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The 6th Day

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All-Reviews.com Movie Review: The 6th Day

Starring: Arnold Schwarzenegger, Robert Duvall
Director: Roger Spottiswoode
Rated: R
RunTime: 90 Minutes
Release Date: November 2000
Genres: Action, Sci-Fi/Fantasy




Review by Edward Johnson-Ott
2 stars out of 4

A funny thing happened this Thanksgiving. A new slam-bang action movie starring Arnold Schwarzenegger opened and nobody seemed to notice. How could such an oversight occur? Perhaps the barrage of hype for "How the Grinch Stole Christmas" was so intense that it hypnotized filmgoers. Perhaps some fumes from the 1999 stink bomb, "End of Days," lingered around the big man's name. Or could it be that Arnold has simply entered the twilight of his film career?

I hope not. Oh sure, he can't act and he's a Republican, but how can you not love the big lug? Arnold Schwarzenegger is the embodiment of the American dream. A scrawny kid from a tiny European village achieves fame and fortune as a bodybuilder, then announces his intent to become a movie star. Everyone snickers at his ambitions, his cartoonish bulk, his gap-toothed grin and, of course, that accent. But Ah-nuld ignores the naysayers, becomes the most popular actor on the entire planet and marries into the Kennedy family. My God, you couldn't make up a story like that!

Of course, time spares no living creature, and the years are beginning to show on this Sequoia of a man. Schwarzenegger still does his action hero shtick in "The 6th Day," but his movements are more deliberate, betraying a certain creakiness. Even the bravado is muted. This time around, his most famous catch phrase gets amended as his character states "I might be back."

The aging of Schwarzenegger fits perfectly into "The 6th Day." Beneath its sci-fi trappings, the film addresses mortality and is far more thought provoking than one might expect.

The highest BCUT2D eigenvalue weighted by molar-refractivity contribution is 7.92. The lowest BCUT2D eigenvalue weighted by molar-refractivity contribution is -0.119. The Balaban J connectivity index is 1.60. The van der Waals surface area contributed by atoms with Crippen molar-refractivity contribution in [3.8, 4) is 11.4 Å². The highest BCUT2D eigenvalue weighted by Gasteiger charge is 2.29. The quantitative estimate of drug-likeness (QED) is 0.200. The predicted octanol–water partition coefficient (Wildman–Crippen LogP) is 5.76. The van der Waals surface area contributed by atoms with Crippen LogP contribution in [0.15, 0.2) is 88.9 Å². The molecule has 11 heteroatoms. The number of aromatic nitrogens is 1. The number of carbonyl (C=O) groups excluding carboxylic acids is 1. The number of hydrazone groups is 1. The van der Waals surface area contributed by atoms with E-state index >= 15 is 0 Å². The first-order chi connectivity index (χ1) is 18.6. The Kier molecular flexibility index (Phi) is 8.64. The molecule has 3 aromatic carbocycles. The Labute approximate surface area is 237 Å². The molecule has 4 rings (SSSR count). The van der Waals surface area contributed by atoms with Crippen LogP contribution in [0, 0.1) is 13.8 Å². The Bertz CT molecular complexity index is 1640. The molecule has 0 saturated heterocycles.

Set in the near future, the story revolves around cloning. Arnold plays husband and father Adam Gibson, who runs a charter helicopter business with his partner Hank (Michael Rapaport). Shortly after consenting to a high-tech fingerprinting and eyesight testing procedure for a new client, Adam swaps a piloting gig with Hank without informing the passengers. Later, Adam returns home, only to spot his exact duplicate inside the house with his wife and daughter.

Adam learns that he was mistakenly cloned by cronies of genetic engineering tycoon Michael Drucker (Tony Goldwyn). While cloning of lower animals is allowed, the practice is strictly prohibited for humans. Since Adam is walking evidence of Drucker's lawbreaking, the pilot must be eliminated, leading to the sort of action expected in a Schwarzenegger movie.

As entertainment, "The 6th Day" falls in the middle of the Ah-nuld oeuvre, not as good as the "Terminator" films and "Total Recall," but better than a lot of his outings. Although the cloning particulars are extremely far fetched, most of the other near-future trappings seem refreshingly credible, not to mention fun. Hank has a holographic girlfriend so accommodating ("I've recorded all your favorite sporting programs," she coos, while straddling him and his sensory-stimulating love chair) that he has no desire for a real woman. Drivers can turn over the vehicle commands to programs that drive a pre-planned route. One of the Adams gleefully sneaks a stogie in the garage, defying a national ban on smoking. A police station allows suspects access to virtual-reality court-appointed attorneys and psychiatrists.

The futuristic stuff is a kick, but the notions raised by the cloning theme are much more interesting. In the story, an individual's memories and personality can be transferred to their fully-grown cloned body, which presents Adam with an ethical quandary. Initially, he wants to kill his clone, but then reconsiders. Even if Adam 2 is a duplicate, does that make him deserving of death? Dr. Griffin Weir (Robert Duvall), the scientist behind the process, faces his own dilemma when his gravely ill wife, Katherine (Wanda Cannon) begs him to stop cloning her and just let nature take its course.

I left with a number of questions. What if this procedure was possible in our world? Would I participate? Would downloading the contents of my brain into a new container let me attain a practical immortality, or would my soul get lost in the transfer, leaving a separate lifeform that only thinks it is I? Even if I could be sure that my soul would survive the transfer, should I do it? Yes, the procedure would allow my continued earthly survival, but what about the possibility of life after death? I would never be able to find out if our souls reunite with loved ones on a different plane of existence.

Pretty heady stuff for an Ah-nuld movie, eh? Here's a final (and frightening) thought. What if cloning is like photocopying and, each time you make a copy of a copy, the quality level goes down? And what if, at the upper echelons of our society, cloning has been going on for decades, with inferior fourth or fifth generation clones walking the streets right now? This, my friends, would finally explain George W. Bush, who recently claimed, in the type of phrasing that you would expect from a fifth generation clone, that people were "misunderestimating him." Think about it.

Copyright 2000 Edward Johnson-Ott

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